WASHINGTON — Senator Elizabeth Warren is making strides to characterize her foreign policy vision as a progressive one after she announced she’d be forming an exploratory committee for a presidential run. But her record on the issues and her associations with war hawks contrasts sharply with her liberal rhetoric.
One executive of a defense firm said the perception in the industry is that Warren is not “adversarial” to them.
Senator Elizabeth Warren, the first Democrat to materially signal a presidential run in 2020, is a “big P” Progressive flank to Bernie Sanders’ “democratic socialism” from the establishment center. She has mostly made a name for herself as a consumer advocate, but when it comes to foreign policy, Warren is a mixed bag. She has pushed back on US support for the Saudi-led war on Yemen but pushed for further US military support for apartheid Israel in its war on Palestinians.
Warren’s views on countries in the crosshairs of the US State Department largely conform to those of her colleagues on Capitol Hill: Iran is a “bad actor,” Russia and China “are working to undermine the basic human rights we hold dear,” and so on.
Following President Trump’s detente with North Korea at the summit in Singapore last year, Warren hastily issued a statement, reducing the historical meeting to a “photo op” that “doesn’t change the fact that a nuclear-armed North Korea is a threat to the security of the United States, our allies, and the world.”
She has, at times, departed from the beltway consensus and issued anti-war votes, including against a bill that authorized Obama to train and arm so-called “rebels” in Syria in 2014. Warren’s objections to war are typically procedural.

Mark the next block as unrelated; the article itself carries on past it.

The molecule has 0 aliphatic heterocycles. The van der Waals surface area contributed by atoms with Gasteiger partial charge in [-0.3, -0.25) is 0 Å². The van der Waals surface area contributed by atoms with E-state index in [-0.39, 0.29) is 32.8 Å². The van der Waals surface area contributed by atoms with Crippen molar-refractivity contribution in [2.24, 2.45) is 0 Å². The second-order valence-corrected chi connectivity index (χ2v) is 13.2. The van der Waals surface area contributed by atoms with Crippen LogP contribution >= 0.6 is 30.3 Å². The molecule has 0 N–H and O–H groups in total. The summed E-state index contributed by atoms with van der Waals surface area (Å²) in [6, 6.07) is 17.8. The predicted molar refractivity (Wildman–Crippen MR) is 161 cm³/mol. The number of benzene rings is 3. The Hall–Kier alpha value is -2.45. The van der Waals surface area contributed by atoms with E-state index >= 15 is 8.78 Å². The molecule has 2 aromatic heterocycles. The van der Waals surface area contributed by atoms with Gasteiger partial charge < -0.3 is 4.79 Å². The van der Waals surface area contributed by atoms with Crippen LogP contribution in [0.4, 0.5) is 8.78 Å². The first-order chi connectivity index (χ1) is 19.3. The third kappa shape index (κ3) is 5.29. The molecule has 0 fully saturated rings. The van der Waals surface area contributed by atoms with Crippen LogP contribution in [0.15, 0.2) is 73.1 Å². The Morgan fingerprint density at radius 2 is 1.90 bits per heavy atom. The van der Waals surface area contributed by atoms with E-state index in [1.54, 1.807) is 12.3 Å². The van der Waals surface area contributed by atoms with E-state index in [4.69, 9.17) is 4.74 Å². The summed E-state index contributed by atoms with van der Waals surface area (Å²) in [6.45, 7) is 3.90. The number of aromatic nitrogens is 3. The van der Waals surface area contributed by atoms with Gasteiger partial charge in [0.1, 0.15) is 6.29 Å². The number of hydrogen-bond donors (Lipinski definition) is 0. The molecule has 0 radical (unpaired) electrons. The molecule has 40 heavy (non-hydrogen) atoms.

Running for president requires a candidate to define their vision on a host of issues, and chief among them is foreign policy. So far, she hasn’t made her views excessively clear, as many a savvy politician knows better than to do.
Leading up to her announcement on the last day of 2018 that she was forming an exploratory committee for a presidential bid, Warren was ironing out her positions on international issues. In November, Warren, who has sat on the Senate Armed Services Committee for the past two years, delivered a speech at American University and penned an op-ed for Foreign Affairs, both outlining her views.
When General Nicholson, our Commanding General in Afghanistan, visited me in DC, I told him I'd like to return the favor. pic.twitter.com/BxE3J5f3Gx
— Elizabeth Warren (@SenWarren) July 4, 2017
According to the Senator, Washington started getting it wrong on foreign policy “beginning in the 1980’s” – a time period, the reader should note, that followed the US withdrawal from Vietnam. Since then, the US has piled mistakes on top of mistakes and engaged in “reckless wars in the Middle East,” she argued.
The basic thesis of Warren’s speech and opinion piece is that “US foreign policy should not prioritize corporate profits over American families.”
Warren makes it immediately clear that she diverges from the Democrats on neoliberal economics. But when it comes to the 2018-issued Department of Defense doctrine which defined today’s era as one of “great power competition” with Russia and China, Warren finds little disagreement.
“We must refocus our security policies by reigning in unsustainable and ill-advised military commitments and adapt our strategies oversees for the new challenges we see in the coming century,” she said.
She bemoaned China and Russia using “tactics to leapfrog the United States in areas like cyber, robotics and artificial intelligence.”
I’m honored to be spending this 4th of July visiting our troops in Afghanistan. pic.twitter.com/PVkWCoeZGt
— Elizabeth Warren (@SenWarren) July 4, 2017
“Both China and Russia invest heavily in their militaries and other tools of national power. Both hope to shape spheres of influence in their own image,” she said. “Both are working flat out to remake the global order to suit their own priorities. Both are working to undermine the basic human rights we hold dear.”
“Efforts to bring capitalism to the global stage unwittingly helped create the conditions for anti-Democratic countries to rise up and lash out,” Warren said. “Russia has become belligerent and insurgent. China has weaponized its economy without loosening its domestic political constraints.”
While capitalism didn’t exactly deliver the goods in either of those countries, “I believe that capitalism has the capacity to deliver extraordinary benefits to American workers,” Warren said.